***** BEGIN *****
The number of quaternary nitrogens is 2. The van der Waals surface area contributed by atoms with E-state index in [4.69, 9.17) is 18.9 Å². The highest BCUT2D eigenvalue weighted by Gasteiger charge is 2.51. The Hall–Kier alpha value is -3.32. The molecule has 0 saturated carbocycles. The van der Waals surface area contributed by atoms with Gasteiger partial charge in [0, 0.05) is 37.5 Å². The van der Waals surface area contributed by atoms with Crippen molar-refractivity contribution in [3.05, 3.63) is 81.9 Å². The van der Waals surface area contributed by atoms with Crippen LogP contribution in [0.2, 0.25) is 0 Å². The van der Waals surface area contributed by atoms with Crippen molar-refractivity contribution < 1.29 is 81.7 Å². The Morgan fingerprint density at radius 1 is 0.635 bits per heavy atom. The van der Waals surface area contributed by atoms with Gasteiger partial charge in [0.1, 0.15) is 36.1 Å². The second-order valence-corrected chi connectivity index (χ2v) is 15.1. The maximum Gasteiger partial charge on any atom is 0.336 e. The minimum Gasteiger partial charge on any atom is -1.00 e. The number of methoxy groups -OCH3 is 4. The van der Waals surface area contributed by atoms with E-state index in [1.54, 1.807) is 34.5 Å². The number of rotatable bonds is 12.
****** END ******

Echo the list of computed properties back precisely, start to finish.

The number of quaternary nitrogens is 2. The van der Waals surface area contributed by atoms with E-state index in [4.69, 9.17) is 18.9 Å². The highest BCUT2D eigenvalue weighted by Gasteiger charge is 2.51. The Hall–Kier alpha value is -3.32. The molecule has 0 saturated carbocycles. The van der Waals surface area contributed by atoms with Gasteiger partial charge in [0, 0.05) is 37.5 Å². The van der Waals surface area contributed by atoms with Crippen molar-refractivity contribution in [3.05, 3.63) is 81.9 Å². The van der Waals surface area contributed by atoms with Crippen LogP contribution in [0.2, 0.25) is 0 Å². The van der Waals surface area contributed by atoms with Crippen molar-refractivity contribution < 1.29 is 81.7 Å². The Morgan fingerprint density at radius 1 is 0.635 bits per heavy atom. The van der Waals surface area contributed by atoms with Gasteiger partial charge in [0.1, 0.15) is 36.1 Å². The second-order valence-corrected chi connectivity index (χ2v) is 15.1. The maximum Gasteiger partial charge on any atom is 0.336 e. The minimum Gasteiger partial charge on any atom is -1.00 e. The number of methoxy groups -OCH3 is 4. The van der Waals surface area contributed by atoms with E-state index in [1.54, 1.807) is 34.5 Å². The number of rotatable bonds is 12.